Change. Contrast. Progression. These three words are what are at the forefront of my mind as I adopt the role of a typical tourist strolling around Berlin’s city centre. As I visit the iconic sites of Brandenburg Gate, The Reichstag and Tiergarten the remnants of soviet infrastructure are still visible but are becoming increasingly hard to see, and when I say this, I mean it literally. The glass towers and offices dominate Berlins skyline with their ‘blinding’ beauty and their reflective qualities forcing the attention of the public eye away from the ‘old Berlin’ infrastructure and towards this new future for Berlin embodied by the glass infrastructure. Despite the constant need for sunglasses on a sunny day, it is hard not to be impressed by the glass city of Berlin.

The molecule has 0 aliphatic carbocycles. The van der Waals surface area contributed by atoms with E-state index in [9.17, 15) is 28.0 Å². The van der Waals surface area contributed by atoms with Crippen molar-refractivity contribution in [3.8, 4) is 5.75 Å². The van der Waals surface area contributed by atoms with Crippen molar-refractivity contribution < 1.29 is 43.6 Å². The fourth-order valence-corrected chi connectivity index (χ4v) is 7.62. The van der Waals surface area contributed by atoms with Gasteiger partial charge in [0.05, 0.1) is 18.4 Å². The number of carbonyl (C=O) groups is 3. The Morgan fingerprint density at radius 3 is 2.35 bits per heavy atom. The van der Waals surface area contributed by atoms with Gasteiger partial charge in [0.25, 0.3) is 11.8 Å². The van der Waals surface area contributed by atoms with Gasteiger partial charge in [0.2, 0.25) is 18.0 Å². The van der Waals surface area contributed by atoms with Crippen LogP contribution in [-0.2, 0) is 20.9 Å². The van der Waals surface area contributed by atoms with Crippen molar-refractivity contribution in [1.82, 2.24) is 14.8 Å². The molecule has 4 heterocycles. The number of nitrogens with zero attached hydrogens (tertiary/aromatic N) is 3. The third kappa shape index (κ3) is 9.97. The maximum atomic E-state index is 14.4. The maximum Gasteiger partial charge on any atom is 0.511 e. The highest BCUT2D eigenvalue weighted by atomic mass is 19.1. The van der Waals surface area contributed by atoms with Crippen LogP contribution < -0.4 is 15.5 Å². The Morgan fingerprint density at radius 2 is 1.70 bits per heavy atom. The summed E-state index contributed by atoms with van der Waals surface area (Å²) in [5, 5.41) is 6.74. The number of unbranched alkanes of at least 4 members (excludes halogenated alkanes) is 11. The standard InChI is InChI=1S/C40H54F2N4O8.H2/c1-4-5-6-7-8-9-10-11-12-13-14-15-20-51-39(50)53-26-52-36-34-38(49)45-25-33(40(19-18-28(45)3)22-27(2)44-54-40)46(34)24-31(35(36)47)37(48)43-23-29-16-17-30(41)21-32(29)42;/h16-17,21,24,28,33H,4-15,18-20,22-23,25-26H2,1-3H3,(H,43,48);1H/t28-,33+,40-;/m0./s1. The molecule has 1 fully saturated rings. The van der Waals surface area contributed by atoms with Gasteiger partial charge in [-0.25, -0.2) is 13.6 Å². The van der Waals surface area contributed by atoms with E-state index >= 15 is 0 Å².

As seen in my ethnography extract, the omnipresence of glass infrastructure in Berlin is what attracted me to focus my blog post on this subject. From the contemporary dome that sits on top of the Reichstag to the futuristic Marie Elizabeth Lunder government building; the urban landscape of Berlin is a sharp contrast to Berlins post WWII and Cold War urban environment. Berlin’s glass spectacle made me think why use glass? Why out of every material would glass dominate Berlins infrastructure? This was when I started to think about the symbolism attached to glass and began to explore the architectural geographies of glass with Gruffudd (2003) explaining that materials can be used to symbolise meanings, cultural assumptions and histories of a place. Therefore, the glass buildings of berlin are afforded both meaning and value by the public due to their specific architectural design.